When MadeSolid first started, the team wanted to work on some photopolymers to make lenses. So, they definitely needed something that would end up clear. They purchased a competing product and tried it out.
"We got some of our competitor's material, because they said it was transparent, or clear," Pickens said. "It says it right on the bottle. So, we printed with it on our machine and tried it on a couple machines we bought and none of the prints were clear. They were yellow, like safety glass yellow. So, we were like, 'What the hell?'
"We printed out two identical lenses. One in that material and one in our material, and put them on top of this photograph and took a picture of it. You could see that ours was completely transparent and theirs was yellow. Then we posted it online, and our competitor, they got a bit pissed off. We think they're still angry because of that, but they changed their label to say 'uncolored' instead of 'clear' as a result of that particular incident. We just want people to be honest in what their product does."
Conversely, Pickens wants MadeSolid to under-promise and over-deliver, and not the other way around.
In addition to competing with cheap, re-labeled plastics, companies like MadeSolid are having to battle misconceptions perpetuated by the way 3D printing is marketed and written about. To a certain degree, people expect 3D printing to be a clean process. Some consumers don't understand that it is a manufacturing process and that burning plastic will still stink up their house.
"Manufacturing is dirty, and people are basically doing manufacturing in their house; but, there is a disconnect," Martinez said. "They think that this form of manufacturing should be way cleaner than the other forms of manufacturing, which is partially true, but you're still doing manufacturing."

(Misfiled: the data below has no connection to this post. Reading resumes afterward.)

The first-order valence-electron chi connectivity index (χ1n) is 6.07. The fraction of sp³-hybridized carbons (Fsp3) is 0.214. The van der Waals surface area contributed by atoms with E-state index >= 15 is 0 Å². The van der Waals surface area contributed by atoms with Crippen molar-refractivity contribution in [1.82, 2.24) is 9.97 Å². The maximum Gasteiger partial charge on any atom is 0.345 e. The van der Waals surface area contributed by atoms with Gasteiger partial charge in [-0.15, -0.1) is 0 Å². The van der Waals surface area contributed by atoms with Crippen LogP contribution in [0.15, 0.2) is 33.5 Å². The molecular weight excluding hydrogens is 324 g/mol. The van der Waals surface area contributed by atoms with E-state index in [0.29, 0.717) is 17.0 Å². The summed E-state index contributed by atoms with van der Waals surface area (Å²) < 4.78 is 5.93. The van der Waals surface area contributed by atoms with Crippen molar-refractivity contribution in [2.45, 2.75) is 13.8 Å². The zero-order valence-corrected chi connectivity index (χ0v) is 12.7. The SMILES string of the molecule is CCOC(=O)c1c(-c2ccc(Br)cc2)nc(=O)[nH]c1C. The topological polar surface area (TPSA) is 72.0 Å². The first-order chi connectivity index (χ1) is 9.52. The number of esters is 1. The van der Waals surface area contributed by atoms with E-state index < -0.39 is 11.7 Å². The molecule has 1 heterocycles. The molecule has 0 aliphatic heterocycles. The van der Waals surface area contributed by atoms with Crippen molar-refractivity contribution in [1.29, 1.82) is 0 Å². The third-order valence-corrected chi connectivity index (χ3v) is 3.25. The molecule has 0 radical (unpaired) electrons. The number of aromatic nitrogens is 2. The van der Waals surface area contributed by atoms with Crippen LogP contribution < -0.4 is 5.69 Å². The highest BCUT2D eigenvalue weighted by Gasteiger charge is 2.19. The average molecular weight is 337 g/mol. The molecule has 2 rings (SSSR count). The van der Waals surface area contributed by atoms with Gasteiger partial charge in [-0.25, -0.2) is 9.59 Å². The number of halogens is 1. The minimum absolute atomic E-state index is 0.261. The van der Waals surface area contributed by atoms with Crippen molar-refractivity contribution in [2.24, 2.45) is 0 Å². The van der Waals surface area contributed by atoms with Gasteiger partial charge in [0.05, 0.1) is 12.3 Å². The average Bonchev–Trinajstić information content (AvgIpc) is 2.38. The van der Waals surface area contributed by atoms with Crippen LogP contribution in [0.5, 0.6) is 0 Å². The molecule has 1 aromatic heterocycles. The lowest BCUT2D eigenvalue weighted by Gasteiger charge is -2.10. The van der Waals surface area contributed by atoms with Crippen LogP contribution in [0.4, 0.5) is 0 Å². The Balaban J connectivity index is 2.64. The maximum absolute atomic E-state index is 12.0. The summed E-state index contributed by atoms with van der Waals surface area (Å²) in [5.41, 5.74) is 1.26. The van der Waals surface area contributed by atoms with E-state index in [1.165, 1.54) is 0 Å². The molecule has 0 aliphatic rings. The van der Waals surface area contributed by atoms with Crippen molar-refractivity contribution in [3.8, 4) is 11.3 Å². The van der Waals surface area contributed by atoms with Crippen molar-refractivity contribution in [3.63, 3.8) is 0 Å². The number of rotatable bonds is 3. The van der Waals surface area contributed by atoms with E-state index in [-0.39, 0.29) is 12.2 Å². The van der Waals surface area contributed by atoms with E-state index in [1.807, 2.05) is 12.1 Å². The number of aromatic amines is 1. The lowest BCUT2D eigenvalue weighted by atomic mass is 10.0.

3D printing often requires cleaning up afterwards, but that is not something that most people are usually aware of. When you do SLA printing, you have to clean liquid off of a finished print. With SLS printing, powder must be blown off of powder-based prints.
Another misconception that Pickens has noticed is that many people see 3D printing as further along in development than it currently is.
"One of my friends played a prank on a guest over at his house," Pickens said. "What he did is he took a MakerBot and he started printing a bowl. He left with the guest and then, while he was gone, he had one of his friend switch it with an already printed bowl that was filled up with milk and cereal. The friend comes back in, and the guest completely believed that it could print that.
"The fact people think that we are already at that age of Star Trek replicator technology is not very helpful to the field, because people are going to be let down. We're not there yet, and there's a lot of work that needs to be done."
For that work to be done, it will take effort from the 3D printing manufacturers, the material producers, and the 3D printing advocates -- and Pickens wants MadeSolid to lead the charge on the materials side.
"We're focused on functional materials," Pickens said. "We want a future where everything is printed and we're, essentially, one of the few companies that's doing the heavy lifting in the field to make that happen."
Conner Forrest has nothing to disclose. He doesn't hold investments in the technology companies he covers.
Conner Forrest is a Staff Writer for TechRepublic. He covers Google and startups and is passionate about the convergence of technology and culture.